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Skeletal Sweets

Side Dishes: A Vermonter makes sugar skulls for Day of the Dead

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Nobody does Halloween better than Mexico. Dia de los Muertos sprang up as a combination of the Catholic All Saints’ Day and All Souls’ Day with Aztec traditions that make light of death while celebrating the lives of fallen loved ones. The celebration, which spans the first two days of November, involves assembling shrines (or ofrendas) full of pictures of the departed along with some of their favorite things in life, such as candy or flowers. An arrangement of marigolds and sugar skulls, called calaveras or calaveritos, completes the picture.

The cemeteries of the Green Mountains may not fill with celebrants on November 1, but we can enjoy bones of our own. Li Ling Young, a Burlington mother and employee at Vermont Energy Investment Corporation, recently began marketing a line of sweet skulls to other fans of Mexican art and culture.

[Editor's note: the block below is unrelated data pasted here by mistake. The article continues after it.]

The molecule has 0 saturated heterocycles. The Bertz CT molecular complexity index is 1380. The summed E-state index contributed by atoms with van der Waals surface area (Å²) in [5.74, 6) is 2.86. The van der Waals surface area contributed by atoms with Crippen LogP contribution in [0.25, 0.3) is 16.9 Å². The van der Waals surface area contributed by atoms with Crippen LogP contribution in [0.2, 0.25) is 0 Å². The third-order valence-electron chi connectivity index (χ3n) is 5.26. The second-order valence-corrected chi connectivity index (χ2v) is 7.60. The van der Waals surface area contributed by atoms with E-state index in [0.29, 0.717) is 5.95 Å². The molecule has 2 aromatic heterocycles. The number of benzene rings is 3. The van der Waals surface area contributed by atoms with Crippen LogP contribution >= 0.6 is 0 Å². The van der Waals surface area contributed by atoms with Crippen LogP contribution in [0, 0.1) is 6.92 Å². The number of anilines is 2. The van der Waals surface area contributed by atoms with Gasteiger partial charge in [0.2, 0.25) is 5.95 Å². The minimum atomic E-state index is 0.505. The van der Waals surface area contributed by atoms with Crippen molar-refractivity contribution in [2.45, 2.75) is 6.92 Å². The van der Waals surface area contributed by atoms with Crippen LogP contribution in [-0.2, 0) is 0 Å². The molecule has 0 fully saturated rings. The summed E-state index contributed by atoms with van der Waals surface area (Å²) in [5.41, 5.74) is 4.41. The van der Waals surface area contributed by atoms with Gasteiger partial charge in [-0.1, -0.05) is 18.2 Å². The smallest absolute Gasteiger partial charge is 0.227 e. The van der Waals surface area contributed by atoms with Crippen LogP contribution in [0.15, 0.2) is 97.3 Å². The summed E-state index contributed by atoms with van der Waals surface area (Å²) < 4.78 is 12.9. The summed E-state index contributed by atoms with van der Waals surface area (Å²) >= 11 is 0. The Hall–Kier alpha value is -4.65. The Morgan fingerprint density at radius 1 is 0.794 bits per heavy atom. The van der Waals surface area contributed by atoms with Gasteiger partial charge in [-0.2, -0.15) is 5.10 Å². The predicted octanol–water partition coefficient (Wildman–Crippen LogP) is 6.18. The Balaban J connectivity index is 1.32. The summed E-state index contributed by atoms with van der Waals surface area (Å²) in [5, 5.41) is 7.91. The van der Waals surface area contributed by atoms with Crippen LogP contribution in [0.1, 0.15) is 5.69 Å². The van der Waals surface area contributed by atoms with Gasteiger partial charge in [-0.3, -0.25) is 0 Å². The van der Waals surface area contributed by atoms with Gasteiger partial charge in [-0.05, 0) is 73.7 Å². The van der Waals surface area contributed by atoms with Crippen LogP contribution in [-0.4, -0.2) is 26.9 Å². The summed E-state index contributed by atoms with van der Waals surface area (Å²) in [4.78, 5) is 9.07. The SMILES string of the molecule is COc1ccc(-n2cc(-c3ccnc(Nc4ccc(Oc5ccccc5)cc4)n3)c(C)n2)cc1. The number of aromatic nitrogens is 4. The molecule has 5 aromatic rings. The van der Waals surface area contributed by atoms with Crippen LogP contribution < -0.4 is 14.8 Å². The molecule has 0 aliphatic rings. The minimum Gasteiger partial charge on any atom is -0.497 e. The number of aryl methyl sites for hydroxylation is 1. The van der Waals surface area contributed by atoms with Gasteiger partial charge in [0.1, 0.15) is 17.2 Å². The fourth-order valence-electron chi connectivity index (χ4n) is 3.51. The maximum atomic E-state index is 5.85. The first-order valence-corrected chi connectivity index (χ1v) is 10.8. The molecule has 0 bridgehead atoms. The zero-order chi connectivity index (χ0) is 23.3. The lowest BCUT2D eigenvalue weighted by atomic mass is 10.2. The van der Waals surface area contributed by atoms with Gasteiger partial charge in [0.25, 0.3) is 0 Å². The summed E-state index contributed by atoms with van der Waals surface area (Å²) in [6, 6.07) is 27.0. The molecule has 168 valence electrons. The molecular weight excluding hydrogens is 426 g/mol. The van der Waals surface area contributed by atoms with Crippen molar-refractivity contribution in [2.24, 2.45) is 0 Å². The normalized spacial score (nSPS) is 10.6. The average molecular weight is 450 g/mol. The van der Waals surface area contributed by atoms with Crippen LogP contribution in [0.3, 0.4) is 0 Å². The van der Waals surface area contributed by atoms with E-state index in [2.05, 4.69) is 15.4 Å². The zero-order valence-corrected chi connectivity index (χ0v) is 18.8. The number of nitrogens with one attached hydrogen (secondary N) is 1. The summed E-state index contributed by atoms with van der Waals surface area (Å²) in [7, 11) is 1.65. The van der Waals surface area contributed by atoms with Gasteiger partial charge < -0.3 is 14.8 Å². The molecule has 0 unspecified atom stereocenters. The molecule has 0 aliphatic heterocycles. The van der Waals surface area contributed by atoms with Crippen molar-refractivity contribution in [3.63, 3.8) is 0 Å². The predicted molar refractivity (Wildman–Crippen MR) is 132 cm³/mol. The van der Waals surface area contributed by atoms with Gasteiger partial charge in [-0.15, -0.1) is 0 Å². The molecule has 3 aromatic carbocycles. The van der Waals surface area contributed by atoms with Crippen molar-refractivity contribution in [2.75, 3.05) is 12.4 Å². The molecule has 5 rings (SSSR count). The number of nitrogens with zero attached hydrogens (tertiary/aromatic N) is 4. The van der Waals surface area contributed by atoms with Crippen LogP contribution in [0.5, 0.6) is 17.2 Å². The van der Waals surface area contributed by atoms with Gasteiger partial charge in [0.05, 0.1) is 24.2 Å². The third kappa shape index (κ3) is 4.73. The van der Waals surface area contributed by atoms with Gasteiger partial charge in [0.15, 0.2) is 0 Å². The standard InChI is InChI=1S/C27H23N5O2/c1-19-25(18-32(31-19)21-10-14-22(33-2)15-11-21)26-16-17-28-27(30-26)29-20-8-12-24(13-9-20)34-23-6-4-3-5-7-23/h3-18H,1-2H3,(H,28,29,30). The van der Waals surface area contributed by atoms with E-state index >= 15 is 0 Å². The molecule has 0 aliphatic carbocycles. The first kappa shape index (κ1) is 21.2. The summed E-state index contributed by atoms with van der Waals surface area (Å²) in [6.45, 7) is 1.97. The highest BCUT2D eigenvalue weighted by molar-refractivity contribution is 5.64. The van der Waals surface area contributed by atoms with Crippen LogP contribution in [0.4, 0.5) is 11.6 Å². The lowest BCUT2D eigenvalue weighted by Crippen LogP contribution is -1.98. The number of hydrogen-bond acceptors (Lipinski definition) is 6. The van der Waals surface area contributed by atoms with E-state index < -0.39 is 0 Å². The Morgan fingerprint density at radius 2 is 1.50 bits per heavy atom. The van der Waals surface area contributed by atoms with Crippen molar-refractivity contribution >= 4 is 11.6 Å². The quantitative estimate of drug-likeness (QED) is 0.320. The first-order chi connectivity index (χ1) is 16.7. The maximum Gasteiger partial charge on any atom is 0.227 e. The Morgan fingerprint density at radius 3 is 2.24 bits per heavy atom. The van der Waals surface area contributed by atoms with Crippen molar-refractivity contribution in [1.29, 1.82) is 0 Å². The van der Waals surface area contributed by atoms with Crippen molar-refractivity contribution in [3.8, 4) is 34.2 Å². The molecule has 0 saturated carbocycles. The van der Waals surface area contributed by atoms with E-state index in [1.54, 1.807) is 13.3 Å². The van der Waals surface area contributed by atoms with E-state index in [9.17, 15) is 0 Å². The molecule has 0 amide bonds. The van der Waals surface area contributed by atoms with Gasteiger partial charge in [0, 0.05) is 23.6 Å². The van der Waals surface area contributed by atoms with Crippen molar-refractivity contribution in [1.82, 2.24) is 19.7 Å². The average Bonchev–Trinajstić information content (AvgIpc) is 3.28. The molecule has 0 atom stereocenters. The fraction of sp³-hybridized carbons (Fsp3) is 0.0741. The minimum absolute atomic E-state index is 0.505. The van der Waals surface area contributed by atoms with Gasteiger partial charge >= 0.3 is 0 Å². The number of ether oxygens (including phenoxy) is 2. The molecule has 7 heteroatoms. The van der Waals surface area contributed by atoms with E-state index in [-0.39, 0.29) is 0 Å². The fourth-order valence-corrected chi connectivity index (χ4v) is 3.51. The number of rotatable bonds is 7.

A Los Angeles native, Young says she has always found Dia de los Muertos “fun and exciting and like nothing we have in the U.S.” Though she has long made the treats for her kids’ school, Young just began advertising the candies on Front Porch Forum.

Young’s sugar-and- meringue-powder creations are available undecorated for $5 to $8, depending on size. For Halloween parties, she offers packages with plain skulls and decoration fixings. But Young says most customers request she use her own artistry to give the dead some pizzazz.

Her calaveras are embellished with “traditional Mexican themes like flowers and crosses,” Young says. Customers can choose any color and design. Want to remember Grandpa with a tribute to his love of cars or fishing? Young will oblige. In fact, she says she’s just pleased to “be putting the word out. It has really allowed me to spread this art beyond just enjoying it in my kitchen.”

To order your own, write to Young at liling@caa.columbia.edu.

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